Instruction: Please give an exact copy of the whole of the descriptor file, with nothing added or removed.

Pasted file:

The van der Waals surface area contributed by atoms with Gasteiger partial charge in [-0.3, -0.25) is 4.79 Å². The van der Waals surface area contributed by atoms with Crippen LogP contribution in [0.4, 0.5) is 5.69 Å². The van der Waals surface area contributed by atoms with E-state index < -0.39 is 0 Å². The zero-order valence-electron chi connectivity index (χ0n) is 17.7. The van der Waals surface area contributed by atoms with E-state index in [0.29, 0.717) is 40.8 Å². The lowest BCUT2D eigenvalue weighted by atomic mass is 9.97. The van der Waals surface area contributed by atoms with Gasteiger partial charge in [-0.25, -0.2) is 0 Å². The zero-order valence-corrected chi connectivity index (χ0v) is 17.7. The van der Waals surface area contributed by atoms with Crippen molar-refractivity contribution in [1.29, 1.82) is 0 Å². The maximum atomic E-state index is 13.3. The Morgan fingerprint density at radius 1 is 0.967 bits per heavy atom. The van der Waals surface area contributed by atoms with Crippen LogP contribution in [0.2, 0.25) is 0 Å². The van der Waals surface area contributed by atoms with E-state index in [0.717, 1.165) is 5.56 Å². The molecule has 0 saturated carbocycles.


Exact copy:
The van der Waals surface area contributed by atoms with Gasteiger partial charge in [-0.3, -0.25) is 4.79 Å². The van der Waals surface area contributed by atoms with Crippen LogP contribution in [0.4, 0.5) is 5.69 Å². The van der Waals surface area contributed by atoms with E-state index < -0.39 is 0 Å². The zero-order valence-electron chi connectivity index (χ0n) is 17.7. The van der Waals surface area contributed by atoms with E-state index in [0.29, 0.717) is 40.8 Å². The lowest BCUT2D eigenvalue weighted by atomic mass is 9.97. The van der Waals surface area contributed by atoms with Gasteiger partial charge in [-0.25, -0.2) is 0 Å². The zero-order valence-corrected chi connectivity index (χ0v) is 17.7. The van der Waals surface area contributed by atoms with Crippen molar-refractivity contribution in [1.29, 1.82) is 0 Å². The maximum atomic E-state index is 13.3. The Morgan fingerprint density at radius 1 is 0.967 bits per heavy atom. The van der Waals surface area contributed by atoms with Crippen LogP contribution in [0.2, 0.25) is 0 Å². The van der Waals surface area contributed by atoms with E-state index in [0.717, 1.165) is 5.56 Å². The molecule has 0 saturated carbocycles.